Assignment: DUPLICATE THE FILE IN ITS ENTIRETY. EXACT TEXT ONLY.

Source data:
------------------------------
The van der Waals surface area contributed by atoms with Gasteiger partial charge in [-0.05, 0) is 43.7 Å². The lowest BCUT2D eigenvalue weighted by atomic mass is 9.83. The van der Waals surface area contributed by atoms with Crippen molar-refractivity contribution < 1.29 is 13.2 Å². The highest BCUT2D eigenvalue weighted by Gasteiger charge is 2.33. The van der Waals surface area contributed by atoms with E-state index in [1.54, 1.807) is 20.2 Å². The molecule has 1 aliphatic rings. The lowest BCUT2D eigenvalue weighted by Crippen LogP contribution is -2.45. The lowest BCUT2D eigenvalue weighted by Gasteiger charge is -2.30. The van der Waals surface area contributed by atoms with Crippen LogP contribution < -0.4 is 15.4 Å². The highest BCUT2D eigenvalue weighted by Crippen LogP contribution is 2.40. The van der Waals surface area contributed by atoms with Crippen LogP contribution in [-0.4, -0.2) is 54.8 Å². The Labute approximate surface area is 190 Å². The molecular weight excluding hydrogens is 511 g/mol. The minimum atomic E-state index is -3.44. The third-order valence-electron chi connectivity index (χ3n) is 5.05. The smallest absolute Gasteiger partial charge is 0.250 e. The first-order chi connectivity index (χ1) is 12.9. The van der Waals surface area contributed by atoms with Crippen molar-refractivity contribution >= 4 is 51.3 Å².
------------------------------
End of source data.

The van der Waals surface area contributed by atoms with Gasteiger partial charge in [-0.05, 0) is 43.7 Å². The lowest BCUT2D eigenvalue weighted by atomic mass is 9.83. The van der Waals surface area contributed by atoms with Crippen molar-refractivity contribution < 1.29 is 13.2 Å². The highest BCUT2D eigenvalue weighted by Gasteiger charge is 2.33. The van der Waals surface area contributed by atoms with E-state index in [1.54, 1.807) is 20.2 Å². The molecule has 1 aliphatic rings. The lowest BCUT2D eigenvalue weighted by Crippen LogP contribution is -2.45. The lowest BCUT2D eigenvalue weighted by Gasteiger charge is -2.30. The van der Waals surface area contributed by atoms with Crippen LogP contribution < -0.4 is 15.4 Å². The highest BCUT2D eigenvalue weighted by Crippen LogP contribution is 2.40. The van der Waals surface area contributed by atoms with Crippen LogP contribution in [-0.4, -0.2) is 54.8 Å². The Labute approximate surface area is 190 Å². The molecular weight excluding hydrogens is 511 g/mol. The minimum atomic E-state index is -3.44. The third-order valence-electron chi connectivity index (χ3n) is 5.05. The smallest absolute Gasteiger partial charge is 0.250 e. The first-order chi connectivity index (χ1) is 12.9. The van der Waals surface area contributed by atoms with Crippen molar-refractivity contribution >= 4 is 51.3 Å².